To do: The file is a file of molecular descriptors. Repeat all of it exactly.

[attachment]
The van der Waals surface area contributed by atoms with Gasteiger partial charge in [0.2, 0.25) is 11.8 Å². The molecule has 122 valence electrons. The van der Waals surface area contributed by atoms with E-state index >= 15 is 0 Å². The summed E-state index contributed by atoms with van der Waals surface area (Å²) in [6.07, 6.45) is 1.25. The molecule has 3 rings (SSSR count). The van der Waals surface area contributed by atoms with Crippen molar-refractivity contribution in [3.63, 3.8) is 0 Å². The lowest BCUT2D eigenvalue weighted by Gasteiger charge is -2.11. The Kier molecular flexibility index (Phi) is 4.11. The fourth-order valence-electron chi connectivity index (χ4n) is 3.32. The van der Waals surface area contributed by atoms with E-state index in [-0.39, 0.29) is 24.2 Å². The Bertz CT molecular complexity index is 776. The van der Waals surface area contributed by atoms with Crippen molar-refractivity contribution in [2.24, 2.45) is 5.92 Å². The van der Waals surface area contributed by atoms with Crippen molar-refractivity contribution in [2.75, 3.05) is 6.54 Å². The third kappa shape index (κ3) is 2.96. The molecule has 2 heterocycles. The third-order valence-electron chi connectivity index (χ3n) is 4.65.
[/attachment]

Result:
The van der Waals surface area contributed by atoms with Gasteiger partial charge in [0.2, 0.25) is 11.8 Å². The molecule has 122 valence electrons. The van der Waals surface area contributed by atoms with E-state index >= 15 is 0 Å². The summed E-state index contributed by atoms with van der Waals surface area (Å²) in [6.07, 6.45) is 1.25. The molecule has 3 rings (SSSR count). The van der Waals surface area contributed by atoms with Crippen molar-refractivity contribution in [3.63, 3.8) is 0 Å². The lowest BCUT2D eigenvalue weighted by Gasteiger charge is -2.11. The Kier molecular flexibility index (Phi) is 4.11. The fourth-order valence-electron chi connectivity index (χ4n) is 3.32. The van der Waals surface area contributed by atoms with E-state index in [-0.39, 0.29) is 24.2 Å². The Bertz CT molecular complexity index is 776. The van der Waals surface area contributed by atoms with Crippen molar-refractivity contribution in [2.24, 2.45) is 5.92 Å². The van der Waals surface area contributed by atoms with Crippen molar-refractivity contribution in [2.75, 3.05) is 6.54 Å². The third kappa shape index (κ3) is 2.96. The molecule has 2 heterocycles. The third-order valence-electron chi connectivity index (χ3n) is 4.65.